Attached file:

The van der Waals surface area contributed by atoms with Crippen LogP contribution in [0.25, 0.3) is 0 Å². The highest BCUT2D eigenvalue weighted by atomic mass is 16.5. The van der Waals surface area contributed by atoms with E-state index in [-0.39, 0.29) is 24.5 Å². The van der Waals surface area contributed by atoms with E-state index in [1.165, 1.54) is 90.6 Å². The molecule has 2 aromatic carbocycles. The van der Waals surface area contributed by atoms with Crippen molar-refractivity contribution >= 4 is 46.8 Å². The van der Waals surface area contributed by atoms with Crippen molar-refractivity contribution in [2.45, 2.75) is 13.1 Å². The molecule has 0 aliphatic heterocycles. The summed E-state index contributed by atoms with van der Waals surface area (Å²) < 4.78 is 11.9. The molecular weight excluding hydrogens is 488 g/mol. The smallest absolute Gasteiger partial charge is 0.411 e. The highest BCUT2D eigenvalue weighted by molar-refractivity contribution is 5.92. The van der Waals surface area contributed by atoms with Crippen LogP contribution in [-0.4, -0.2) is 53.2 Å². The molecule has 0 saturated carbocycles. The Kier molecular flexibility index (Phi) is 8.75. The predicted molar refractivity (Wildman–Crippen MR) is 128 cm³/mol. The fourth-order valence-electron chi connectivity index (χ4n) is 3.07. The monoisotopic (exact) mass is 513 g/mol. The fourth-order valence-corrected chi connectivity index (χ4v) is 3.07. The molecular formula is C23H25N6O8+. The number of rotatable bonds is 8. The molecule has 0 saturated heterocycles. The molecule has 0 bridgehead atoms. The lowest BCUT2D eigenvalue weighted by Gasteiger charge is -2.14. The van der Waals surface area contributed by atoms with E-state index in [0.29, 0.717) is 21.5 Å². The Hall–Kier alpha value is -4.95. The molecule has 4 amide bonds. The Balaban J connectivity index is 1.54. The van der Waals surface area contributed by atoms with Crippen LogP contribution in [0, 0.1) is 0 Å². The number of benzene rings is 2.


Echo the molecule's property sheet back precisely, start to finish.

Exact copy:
The van der Waals surface area contributed by atoms with Crippen LogP contribution in [0.25, 0.3) is 0 Å². The highest BCUT2D eigenvalue weighted by atomic mass is 16.5. The van der Waals surface area contributed by atoms with E-state index in [-0.39, 0.29) is 24.5 Å². The van der Waals surface area contributed by atoms with E-state index in [1.165, 1.54) is 90.6 Å². The molecule has 2 aromatic carbocycles. The van der Waals surface area contributed by atoms with Crippen molar-refractivity contribution >= 4 is 46.8 Å². The van der Waals surface area contributed by atoms with Crippen molar-refractivity contribution in [2.45, 2.75) is 13.1 Å². The molecule has 0 aliphatic heterocycles. The summed E-state index contributed by atoms with van der Waals surface area (Å²) < 4.78 is 11.9. The molecular weight excluding hydrogens is 488 g/mol. The smallest absolute Gasteiger partial charge is 0.411 e. The highest BCUT2D eigenvalue weighted by molar-refractivity contribution is 5.92. The van der Waals surface area contributed by atoms with Crippen LogP contribution in [-0.4, -0.2) is 53.2 Å². The molecule has 0 saturated carbocycles. The Kier molecular flexibility index (Phi) is 8.75. The predicted molar refractivity (Wildman–Crippen MR) is 128 cm³/mol. The fourth-order valence-electron chi connectivity index (χ4n) is 3.07. The monoisotopic (exact) mass is 513 g/mol. The fourth-order valence-corrected chi connectivity index (χ4v) is 3.07. The molecular formula is C23H25N6O8+. The number of rotatable bonds is 8. The molecule has 0 saturated heterocycles. The molecule has 0 bridgehead atoms. The lowest BCUT2D eigenvalue weighted by Gasteiger charge is -2.14. The van der Waals surface area contributed by atoms with E-state index in [0.29, 0.717) is 21.5 Å². The Hall–Kier alpha value is -4.95. The molecule has 4 amide bonds. The Balaban J connectivity index is 1.54. The van der Waals surface area contributed by atoms with Crippen LogP contribution in [0, 0.1) is 0 Å². The number of benzene rings is 2.